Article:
Greece and Cyprus have raised objections to the draft prepared for a summit of European Union leaders on Thursday concerning ties with Turkey.
Athens and Nicosia argue that the report submitted on Monday by EU High Representative for Foreign Affairs and Security Policy Josep Borrell is not balanced.
Cyprus in particular rejected the draft as “totally unacceptable.”
The draft statement expresses a dual approach to Ankara, but with a greater emphasis on the positive agenda.
The report has been leaked to euractiv, which has published a large portion of its contents.
Turkey showing a “calmer attitude”
“Since last December, Turkey has shown a calmer, more constructive attitude on various issues, including in its bilateral relations with several EU member states. These are positive and welcome steps forward,” the report states.
Borrell’s report, however, warns that “the process of de-escalation remains fragile” and thus calls for “more time to judge whether it is sustainable and credible and delivers lasting results, also in the light of the deteriorating domestic situation in Turkey.”
At a summit in December, EU leaders postponed once again a decision to impose sanctions on Turkey for its “unauthorized” activities in the Eastern Mediterranean.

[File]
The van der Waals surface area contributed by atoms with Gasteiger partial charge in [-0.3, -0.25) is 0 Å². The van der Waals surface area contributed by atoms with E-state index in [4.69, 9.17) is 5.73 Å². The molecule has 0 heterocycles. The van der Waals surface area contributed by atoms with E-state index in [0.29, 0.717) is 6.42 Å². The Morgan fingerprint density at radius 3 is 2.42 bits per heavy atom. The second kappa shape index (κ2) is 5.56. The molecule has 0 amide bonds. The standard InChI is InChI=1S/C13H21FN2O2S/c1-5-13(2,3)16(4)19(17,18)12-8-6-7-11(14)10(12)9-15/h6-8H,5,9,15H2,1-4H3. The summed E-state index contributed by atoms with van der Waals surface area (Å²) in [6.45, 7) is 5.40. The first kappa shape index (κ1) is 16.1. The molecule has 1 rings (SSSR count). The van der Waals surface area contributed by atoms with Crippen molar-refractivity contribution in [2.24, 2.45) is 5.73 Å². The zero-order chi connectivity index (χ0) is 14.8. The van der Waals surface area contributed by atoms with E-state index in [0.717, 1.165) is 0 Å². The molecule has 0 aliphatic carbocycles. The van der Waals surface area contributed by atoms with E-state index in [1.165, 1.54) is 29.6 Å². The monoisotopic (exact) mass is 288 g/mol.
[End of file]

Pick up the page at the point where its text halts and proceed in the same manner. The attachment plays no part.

Borrell’s report again suggests adopting a “carrot-and-stick” approach towards Ankara, by putting “a number of possible areas of cooperation on the table to allow for a progressive, proportionate and reversible approach”.
Those mostly economic incentives would include “a modernization and expansion of the scope of the current EU-Turkey Customs Union” and support in economic reforms as well as “increasing people-to-people contacts is a further confidence-building measure” such as the participation in the next generation of EU programs Erasmus+ and Horizon Europe.
“The Commission remains ready to advise Turkey on the specifics of the outstanding benchmarks defined in the Visa Liberalisation Roadmap,” the report also suggests.
The draft report also noted Turkey deserved more financial support for hosting millions of Syrian refugees, as well as visa-free travel to the EU, and an expanded customs union.
Sanctions still on the table
It does, however, provide some sticks in case Turkey does “not move forward constructively in developing a genuine partnership with the EU, but instead return to renewed unilateral actions or provocations.”
Those would involve “smart, scalable yet reversible restrictive measures, building on those in place” and could be expanded to include legal entities or “measures targeting other sectors important for the Turkish economy, such as a prohibition to supply of tourism services, negative travel advice by member states etc.”
Such sectoral sanctions would have to be agreed by all EU countries.
The measures are also meant to be reversible in order to “adapt to the situation and the level of threat or challenge in the best possible manner, incentivise a return to a cooperative track and avoid a negative escalation dynamic”, the report concludes.